5. I don’t understand. Are you saying that the Church missed some opportunity during the formation of the EU? My recollection is that the Church pushed for the EU to recognize its Christian roots and that the transnational elite told Her to drop dead.

    The EU has a de facto Test Act right now.

  6. Yes, in fact that is what I am saying. European Church has this freaky habbit of trying to talk politics through the mouth of “demochristians”.
    That including priests and bishops who get involved with politics. And its completly understandable! Just look at some of the great figures that supported or help create the EU: Count Kalergi, Luigi Einaudi, Ernst Jünger… Who would think that the EU would turn into a Mega-Leftist-State?

    This is also explainable. The democratic european Left has always been pro-EU. The right has never reached the same opinion in consonance.

  7. Where in the Bible … does it say that multiple nation-states are better than a single world-empire, and that the latter is in fact wicked?

    Uh, in Genesis somewhere? Something called the Tower of Babel.

  8. But this is a novel reading of that story. None of the ancient Christians thought the story of the Tower of Babel meant that the Roman Empire should be fractured into pieces. The sin of the Babylonians wasn’t that they were working collaboratively, but that they sought to achieve divine power in defiance of God. Their punishment was primarily the fracturing of language rather than polities. The more natural conclusion from Genesis is that God desires a multitude of languages and cultures, something Rome and the Habsburgs, for example, were able to respect.

  9. And it so happens that most of the people who dream of a single world government are Christ-haters who worship the state as their god. If the shoe fits…

  10. I assume this is re: the Holy Father’s declaration of support for a worldwide central banking authority? I understand where he’s coming from, but I’m afraid such would simply be bad policy. The problem is ultimately not as a regulatory one (the regulations are already in place everywhere but no one’s following them) but a philosophical one: people in power everywhere in the world genuinely see letting banks commit fraud on the public as the right thing to do.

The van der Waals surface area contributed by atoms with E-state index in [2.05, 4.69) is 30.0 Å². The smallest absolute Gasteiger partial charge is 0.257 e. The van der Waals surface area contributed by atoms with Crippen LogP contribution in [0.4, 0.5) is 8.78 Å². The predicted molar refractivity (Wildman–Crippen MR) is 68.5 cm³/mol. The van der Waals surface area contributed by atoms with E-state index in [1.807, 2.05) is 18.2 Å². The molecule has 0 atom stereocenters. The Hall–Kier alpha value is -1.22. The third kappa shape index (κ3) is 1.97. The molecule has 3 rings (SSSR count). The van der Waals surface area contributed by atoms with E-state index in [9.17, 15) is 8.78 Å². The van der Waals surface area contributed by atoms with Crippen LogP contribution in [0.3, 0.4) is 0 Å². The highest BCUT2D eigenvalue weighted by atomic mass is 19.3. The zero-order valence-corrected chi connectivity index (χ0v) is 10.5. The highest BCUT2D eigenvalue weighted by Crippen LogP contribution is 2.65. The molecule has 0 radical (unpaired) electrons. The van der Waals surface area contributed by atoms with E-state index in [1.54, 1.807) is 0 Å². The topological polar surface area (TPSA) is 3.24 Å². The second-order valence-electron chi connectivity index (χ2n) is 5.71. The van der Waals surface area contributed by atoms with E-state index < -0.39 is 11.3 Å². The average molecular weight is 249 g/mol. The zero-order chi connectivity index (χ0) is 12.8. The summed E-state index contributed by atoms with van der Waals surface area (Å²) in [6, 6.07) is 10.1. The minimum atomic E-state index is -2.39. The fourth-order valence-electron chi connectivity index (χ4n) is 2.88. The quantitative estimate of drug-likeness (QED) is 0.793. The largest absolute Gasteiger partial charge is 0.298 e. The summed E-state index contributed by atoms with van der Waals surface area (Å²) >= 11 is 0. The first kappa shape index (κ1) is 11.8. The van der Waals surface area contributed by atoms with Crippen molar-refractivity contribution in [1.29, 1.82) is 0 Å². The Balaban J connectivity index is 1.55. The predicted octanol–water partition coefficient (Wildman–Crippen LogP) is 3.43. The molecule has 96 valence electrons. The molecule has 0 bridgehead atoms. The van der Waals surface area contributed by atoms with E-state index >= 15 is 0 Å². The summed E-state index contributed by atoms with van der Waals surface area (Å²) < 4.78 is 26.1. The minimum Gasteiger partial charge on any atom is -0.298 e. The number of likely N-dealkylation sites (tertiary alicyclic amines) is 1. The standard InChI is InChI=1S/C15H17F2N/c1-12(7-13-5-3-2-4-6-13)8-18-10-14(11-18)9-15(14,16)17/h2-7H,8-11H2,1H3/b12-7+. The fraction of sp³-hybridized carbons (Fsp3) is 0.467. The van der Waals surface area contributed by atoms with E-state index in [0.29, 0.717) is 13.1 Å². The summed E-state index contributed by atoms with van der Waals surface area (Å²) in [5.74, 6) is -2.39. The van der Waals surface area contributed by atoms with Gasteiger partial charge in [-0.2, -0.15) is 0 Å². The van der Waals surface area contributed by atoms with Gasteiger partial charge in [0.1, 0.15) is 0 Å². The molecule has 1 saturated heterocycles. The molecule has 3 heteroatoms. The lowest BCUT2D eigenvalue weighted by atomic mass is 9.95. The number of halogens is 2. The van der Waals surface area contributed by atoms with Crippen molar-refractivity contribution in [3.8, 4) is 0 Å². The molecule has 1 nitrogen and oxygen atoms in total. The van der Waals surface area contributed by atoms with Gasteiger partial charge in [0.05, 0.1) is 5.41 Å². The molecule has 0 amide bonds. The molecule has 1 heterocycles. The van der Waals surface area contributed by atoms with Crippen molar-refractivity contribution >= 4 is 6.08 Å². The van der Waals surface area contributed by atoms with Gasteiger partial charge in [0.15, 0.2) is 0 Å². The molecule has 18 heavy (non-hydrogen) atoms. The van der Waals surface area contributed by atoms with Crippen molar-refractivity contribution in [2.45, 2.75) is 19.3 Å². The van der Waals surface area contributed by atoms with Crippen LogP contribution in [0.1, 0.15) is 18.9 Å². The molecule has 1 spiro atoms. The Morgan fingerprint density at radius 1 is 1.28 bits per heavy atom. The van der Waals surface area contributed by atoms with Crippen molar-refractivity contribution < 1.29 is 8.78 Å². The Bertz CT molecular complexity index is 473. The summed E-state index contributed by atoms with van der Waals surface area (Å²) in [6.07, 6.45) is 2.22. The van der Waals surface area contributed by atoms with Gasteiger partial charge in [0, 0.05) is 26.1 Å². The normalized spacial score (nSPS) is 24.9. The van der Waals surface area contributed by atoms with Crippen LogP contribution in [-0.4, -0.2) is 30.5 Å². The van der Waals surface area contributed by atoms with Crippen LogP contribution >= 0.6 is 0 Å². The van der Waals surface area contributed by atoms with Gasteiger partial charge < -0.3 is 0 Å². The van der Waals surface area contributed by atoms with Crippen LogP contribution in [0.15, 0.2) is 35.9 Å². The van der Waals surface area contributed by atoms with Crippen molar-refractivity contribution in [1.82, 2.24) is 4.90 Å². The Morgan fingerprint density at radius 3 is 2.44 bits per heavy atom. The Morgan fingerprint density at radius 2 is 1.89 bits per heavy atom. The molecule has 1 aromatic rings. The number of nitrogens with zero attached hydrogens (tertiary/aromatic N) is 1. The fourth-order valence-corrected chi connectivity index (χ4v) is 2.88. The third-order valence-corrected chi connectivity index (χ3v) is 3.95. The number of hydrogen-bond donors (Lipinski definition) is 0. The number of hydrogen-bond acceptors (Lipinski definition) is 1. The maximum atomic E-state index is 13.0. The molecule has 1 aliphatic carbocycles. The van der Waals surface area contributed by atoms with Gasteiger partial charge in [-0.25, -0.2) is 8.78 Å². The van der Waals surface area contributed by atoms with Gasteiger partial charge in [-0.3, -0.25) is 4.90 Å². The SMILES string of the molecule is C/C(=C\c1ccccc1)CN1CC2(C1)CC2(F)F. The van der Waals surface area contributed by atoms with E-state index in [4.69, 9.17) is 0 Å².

11. Hear, hear! A single global state is the Left’s Holy Grail. A man doesn’t need the pope or a council to tell him this would be the dragon’s perfected Babylonian Captivity.

    The problem bonald is having is that he has to back the Catholic Church all the way down the line, thus the intellectual gyrations. The non-Catholic reactionaries are slack-jawed aghast.

  12. You see, this is a problem for the authoritarian faction of the Catholic Church; the one that believes every papal utterance is binding. You see, I think he has exceeded his brief here and disregard his his opinion on financial matters.

  13. There is certainly the possibility of the pope putting his foot in his mouth when he ventures into such matters, but I worry more about our tendency to think that technical things like finance are completely divorced from faith and morals. What this global body’s regulatory dictates should be sounds like something that the magisterium would have little to say about. To say that some activity X should be regulated for the common good, and the appropriate authority is Y, is more like political philosophy, something the Vatican can sensibly speak about.

  14. What’s wrong with world government: no competition, no escape, no comparisons, no alternatives. If a world government screws up, then relative to a national government it will be harder to notice and harder to avoid.